"* * * In Napue v. Illinois, 360 U.S. 264, 79 S. Ct. 1173, 3 L. Ed. 2d 1217 (1959), we said, `[t]he same result obtains when the State, although not soliciting false evidence, allows it to go uncorrected when it appears.' Id., at 269, 79 S. Ct. 1173. Thereafter Brady v. Maryland, 373 U.S. 83, at 87, 83 S. Ct. 1194, 10 L. Ed. 2d 215, held that suppression of material evidence justifies a new trial `irrespective of the good faith or bad faith of the prosecution.' See American Bar Association, Project on Standards for Criminal Justice, Prosecution Function and the Defense Function § 3.11(a). When the `reliability of a given witness may well be determinative of guilt or innocence,' nondisclosure of evidence affective credibility falls within this general rule. Napue, supra, 360 U.S. at 269, 79 S. Ct. 1173. We do not, however, automatically require a new trial whenever `a combing of the prosecutors' files after the trial has disclosed evidence possibly useful to the defense but not likely to have changed the verdict... .' United States v. Keogh, 391 F.2d 138, 148 (CA2 1968). A finding of materiality of the evidence is required under Brady, supra, 373 U.S. at 87, 83 S. Ct. 1194. A new trial is required if `the false testimony could... in any reasonable likelihood have affected the judgment of the jury... .' Napue, supra, 360 U.S. at 271, 79 S. Ct. 1173."

405 U.S. 150, 153-154, 92 S. Ct. 763, 766, 31 L. Ed. 2d 104, 108.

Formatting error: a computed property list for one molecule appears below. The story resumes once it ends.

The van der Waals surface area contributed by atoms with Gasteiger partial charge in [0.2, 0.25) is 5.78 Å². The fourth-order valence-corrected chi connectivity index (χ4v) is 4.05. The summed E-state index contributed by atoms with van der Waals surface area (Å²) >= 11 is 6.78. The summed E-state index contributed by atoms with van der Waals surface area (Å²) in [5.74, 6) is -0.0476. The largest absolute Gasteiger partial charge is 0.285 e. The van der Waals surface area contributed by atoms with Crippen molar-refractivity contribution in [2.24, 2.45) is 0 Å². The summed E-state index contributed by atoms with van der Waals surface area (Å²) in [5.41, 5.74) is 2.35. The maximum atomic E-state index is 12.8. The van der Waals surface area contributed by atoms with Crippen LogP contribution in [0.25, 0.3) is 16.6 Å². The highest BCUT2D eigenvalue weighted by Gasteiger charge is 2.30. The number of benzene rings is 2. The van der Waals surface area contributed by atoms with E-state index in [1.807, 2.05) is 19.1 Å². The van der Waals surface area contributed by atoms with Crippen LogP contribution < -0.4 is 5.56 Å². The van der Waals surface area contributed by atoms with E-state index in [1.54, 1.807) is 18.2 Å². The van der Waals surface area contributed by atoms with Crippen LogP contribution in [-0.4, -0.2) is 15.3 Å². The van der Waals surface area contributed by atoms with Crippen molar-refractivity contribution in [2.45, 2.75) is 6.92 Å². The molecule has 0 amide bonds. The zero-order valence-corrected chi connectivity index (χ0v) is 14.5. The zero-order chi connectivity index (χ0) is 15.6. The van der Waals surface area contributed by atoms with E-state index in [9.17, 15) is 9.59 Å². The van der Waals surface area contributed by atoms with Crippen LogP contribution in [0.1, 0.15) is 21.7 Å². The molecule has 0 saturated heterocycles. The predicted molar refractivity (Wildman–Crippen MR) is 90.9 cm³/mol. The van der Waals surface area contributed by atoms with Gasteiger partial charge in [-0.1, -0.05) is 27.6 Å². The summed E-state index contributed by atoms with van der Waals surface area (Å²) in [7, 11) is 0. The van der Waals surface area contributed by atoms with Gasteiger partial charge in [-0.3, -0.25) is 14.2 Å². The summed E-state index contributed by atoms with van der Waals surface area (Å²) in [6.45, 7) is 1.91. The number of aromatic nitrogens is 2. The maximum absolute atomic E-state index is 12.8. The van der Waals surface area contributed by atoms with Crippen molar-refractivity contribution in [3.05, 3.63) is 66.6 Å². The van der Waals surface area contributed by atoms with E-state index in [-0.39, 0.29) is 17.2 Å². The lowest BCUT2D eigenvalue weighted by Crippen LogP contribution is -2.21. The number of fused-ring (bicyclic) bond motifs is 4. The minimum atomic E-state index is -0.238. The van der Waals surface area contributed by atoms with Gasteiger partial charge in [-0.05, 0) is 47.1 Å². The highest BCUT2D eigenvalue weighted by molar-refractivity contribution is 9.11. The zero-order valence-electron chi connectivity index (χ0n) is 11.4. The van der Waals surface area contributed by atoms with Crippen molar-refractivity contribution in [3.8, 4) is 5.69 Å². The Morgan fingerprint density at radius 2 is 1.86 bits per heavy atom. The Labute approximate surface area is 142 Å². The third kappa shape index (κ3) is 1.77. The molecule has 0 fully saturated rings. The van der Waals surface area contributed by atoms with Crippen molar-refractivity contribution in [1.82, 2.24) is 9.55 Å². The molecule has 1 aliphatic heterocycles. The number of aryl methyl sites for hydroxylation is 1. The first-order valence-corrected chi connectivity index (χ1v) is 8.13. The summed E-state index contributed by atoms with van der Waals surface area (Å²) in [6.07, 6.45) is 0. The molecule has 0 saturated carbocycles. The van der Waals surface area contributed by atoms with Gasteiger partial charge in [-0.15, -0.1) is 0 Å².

The Findings of Fact entered after the Appellant's post-conviction hearing concluded that the evidence undisclosed to the jury in this case was material. With this conclusion we agree. Acker v. State, (1959) 239 Ind. 466, 158 N.E.2d 790. The court below also concluded, however, that *688 there is no reasonable likelihood that the evidence would have affected the verdict of the jury or the outcome of the trial. With this we can not agree. The testimony of another witness, the victim of the crimes charged, gave substantially the same evidence as the testimony of the accomplice in question here. But the testimony of each witness clearly was intended to reinforce the testimony of the other. The credibility of one witness would have an effect on the strength of the testimony offered by the other.

While agreements of leniency have been long accepted, this court cannot condone the non-disclosure of such an agreement from a jury. The judgment of the trial court is reversed and a new trial ordered.

All Justices concur.